Lionel Fogarty’s New & Selected Poems (ISBN 1 875657 18 5) is published by Hyland House, 387 Clarendon Street South Melbourne VIC 3205, Australia, e-mail hyland@peg.apc.org

You can order it from the Australian bookstore Gleebooks in sunny Sydney — on the Internet or by e-mail or phone (+612) 9660 2333
fax (+612) 9660 3597

Philip Mead: Lionel, could I begin by asking about Cherbourg, where you were born and grew up? As a place, what does it mean to you?

Lionel Fogarty: I was born in the 50s in Cherbourg Aboriginal settlement and growing up there was basically like an apartheid system. You had to get permission to get into the town and get back into the reserve. It was a hard and vicious life in certain ways, but there was also a tranquillity that only a family kind of upbringing can give. In Cherbourg there were people who have been shoved around from different areas of the country and children who’ve been taken away into the dormitory system, like I was. I was also taken away from Cherbourg from my family for about three months, to Brisbane here, into a white family. My grandmother found out where I was and she came down and got me and took me back to the mission.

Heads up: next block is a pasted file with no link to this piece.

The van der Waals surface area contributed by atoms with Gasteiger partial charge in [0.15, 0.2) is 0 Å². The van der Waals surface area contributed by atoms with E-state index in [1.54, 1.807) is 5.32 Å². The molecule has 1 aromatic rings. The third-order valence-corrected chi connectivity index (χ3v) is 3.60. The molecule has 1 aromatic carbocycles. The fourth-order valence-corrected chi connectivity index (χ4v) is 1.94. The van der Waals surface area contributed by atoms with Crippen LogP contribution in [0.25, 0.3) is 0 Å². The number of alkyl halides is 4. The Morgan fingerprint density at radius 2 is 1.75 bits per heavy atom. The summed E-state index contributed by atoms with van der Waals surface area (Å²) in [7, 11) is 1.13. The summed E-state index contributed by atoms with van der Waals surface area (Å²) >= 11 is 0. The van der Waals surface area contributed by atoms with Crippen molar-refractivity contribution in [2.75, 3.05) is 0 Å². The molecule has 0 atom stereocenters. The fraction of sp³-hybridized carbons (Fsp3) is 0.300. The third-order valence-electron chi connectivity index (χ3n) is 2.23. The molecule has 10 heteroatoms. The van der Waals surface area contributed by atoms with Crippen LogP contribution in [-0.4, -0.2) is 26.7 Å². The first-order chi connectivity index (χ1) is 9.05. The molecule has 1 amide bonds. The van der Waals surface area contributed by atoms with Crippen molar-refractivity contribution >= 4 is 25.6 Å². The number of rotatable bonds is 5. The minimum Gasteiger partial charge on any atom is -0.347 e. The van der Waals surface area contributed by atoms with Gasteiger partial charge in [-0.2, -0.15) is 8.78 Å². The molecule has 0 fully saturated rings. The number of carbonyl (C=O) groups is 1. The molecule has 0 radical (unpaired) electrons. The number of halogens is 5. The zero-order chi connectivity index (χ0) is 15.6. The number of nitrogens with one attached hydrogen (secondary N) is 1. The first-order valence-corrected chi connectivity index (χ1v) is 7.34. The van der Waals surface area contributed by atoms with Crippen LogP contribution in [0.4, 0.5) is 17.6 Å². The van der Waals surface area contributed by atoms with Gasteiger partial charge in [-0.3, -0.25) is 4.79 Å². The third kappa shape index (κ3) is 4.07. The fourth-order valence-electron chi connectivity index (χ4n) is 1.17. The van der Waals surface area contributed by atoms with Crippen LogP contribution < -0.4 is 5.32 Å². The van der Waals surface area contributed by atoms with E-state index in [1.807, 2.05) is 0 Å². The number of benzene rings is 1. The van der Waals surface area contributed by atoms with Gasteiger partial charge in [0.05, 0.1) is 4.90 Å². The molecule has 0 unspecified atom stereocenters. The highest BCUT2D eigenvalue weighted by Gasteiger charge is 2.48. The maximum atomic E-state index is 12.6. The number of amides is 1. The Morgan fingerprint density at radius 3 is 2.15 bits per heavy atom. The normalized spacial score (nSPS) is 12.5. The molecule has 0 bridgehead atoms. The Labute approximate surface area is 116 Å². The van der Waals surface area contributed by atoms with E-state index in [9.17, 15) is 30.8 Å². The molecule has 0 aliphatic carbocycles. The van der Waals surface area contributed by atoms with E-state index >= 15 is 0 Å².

And you went to school there?

Yeah, Cherbourg State School. We used to get up real early in the morning and make sure the house, the old broken down house, was clean, then get up the inspection for the white officials when they come round. Then have a bath in an old tub, because there was no real running water or shower. I dreaded going to school because you had to all line up to be soaked in this white molasses stuff to take away the — doolums we call them — the head lice. Then we all stand up outside the school and wait for the teacher, the headmaster, to come along. If any of us were slack in listening, or not taking any notice of the Australian anthem, we used to get clobbered by the teachers. It was like fear going to school at that time, and the only thing on my mind was to run away and go down the bush, go fishing or hunting, just get away completely.